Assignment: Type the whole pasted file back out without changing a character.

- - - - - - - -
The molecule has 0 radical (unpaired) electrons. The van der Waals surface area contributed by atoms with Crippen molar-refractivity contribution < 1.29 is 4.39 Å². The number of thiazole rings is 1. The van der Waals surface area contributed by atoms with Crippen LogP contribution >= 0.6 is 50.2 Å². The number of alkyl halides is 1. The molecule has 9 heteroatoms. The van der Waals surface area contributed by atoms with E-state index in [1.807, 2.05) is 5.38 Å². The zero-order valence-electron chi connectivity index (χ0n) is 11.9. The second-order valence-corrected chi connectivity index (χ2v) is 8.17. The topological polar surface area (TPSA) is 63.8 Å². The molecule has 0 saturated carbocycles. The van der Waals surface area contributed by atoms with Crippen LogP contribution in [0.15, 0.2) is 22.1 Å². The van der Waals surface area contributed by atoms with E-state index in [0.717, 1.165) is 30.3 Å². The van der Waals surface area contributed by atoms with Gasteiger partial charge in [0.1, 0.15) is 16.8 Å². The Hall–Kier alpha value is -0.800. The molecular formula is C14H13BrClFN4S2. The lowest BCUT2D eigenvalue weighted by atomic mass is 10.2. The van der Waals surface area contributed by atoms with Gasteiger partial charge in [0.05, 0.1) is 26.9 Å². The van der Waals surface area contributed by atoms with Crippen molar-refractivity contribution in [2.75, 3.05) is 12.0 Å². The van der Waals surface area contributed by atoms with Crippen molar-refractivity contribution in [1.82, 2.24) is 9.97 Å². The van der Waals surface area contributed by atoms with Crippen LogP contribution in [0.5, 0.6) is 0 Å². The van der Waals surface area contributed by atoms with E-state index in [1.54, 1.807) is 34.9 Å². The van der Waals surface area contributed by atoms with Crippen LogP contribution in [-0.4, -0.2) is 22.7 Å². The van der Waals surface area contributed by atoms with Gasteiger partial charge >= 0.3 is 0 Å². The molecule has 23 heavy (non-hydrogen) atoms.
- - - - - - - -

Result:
The molecule has 0 radical (unpaired) electrons. The van der Waals surface area contributed by atoms with Crippen molar-refractivity contribution < 1.29 is 4.39 Å². The number of thiazole rings is 1. The van der Waals surface area contributed by atoms with Crippen LogP contribution >= 0.6 is 50.2 Å². The number of alkyl halides is 1. The molecule has 9 heteroatoms. The van der Waals surface area contributed by atoms with E-state index in [1.807, 2.05) is 5.38 Å². The zero-order valence-electron chi connectivity index (χ0n) is 11.9. The second-order valence-corrected chi connectivity index (χ2v) is 8.17. The topological polar surface area (TPSA) is 63.8 Å². The molecule has 0 saturated carbocycles. The van der Waals surface area contributed by atoms with Crippen LogP contribution in [0.15, 0.2) is 22.1 Å². The van der Waals surface area contributed by atoms with E-state index in [0.717, 1.165) is 30.3 Å². The van der Waals surface area contributed by atoms with Gasteiger partial charge in [0.1, 0.15) is 16.8 Å². The Hall–Kier alpha value is -0.800. The molecular formula is C14H13BrClFN4S2. The lowest BCUT2D eigenvalue weighted by atomic mass is 10.2. The van der Waals surface area contributed by atoms with Gasteiger partial charge in [0.05, 0.1) is 26.9 Å². The van der Waals surface area contributed by atoms with Crippen molar-refractivity contribution in [2.75, 3.05) is 12.0 Å². The van der Waals surface area contributed by atoms with Crippen molar-refractivity contribution in [1.82, 2.24) is 9.97 Å². The van der Waals surface area contributed by atoms with Crippen LogP contribution in [0.5, 0.6) is 0 Å². The van der Waals surface area contributed by atoms with E-state index in [1.54, 1.807) is 34.9 Å². The van der Waals surface area contributed by atoms with Crippen LogP contribution in [-0.4, -0.2) is 22.7 Å². The van der Waals surface area contributed by atoms with Gasteiger partial charge >= 0.3 is 0 Å². The molecule has 23 heavy (non-hydrogen) atoms.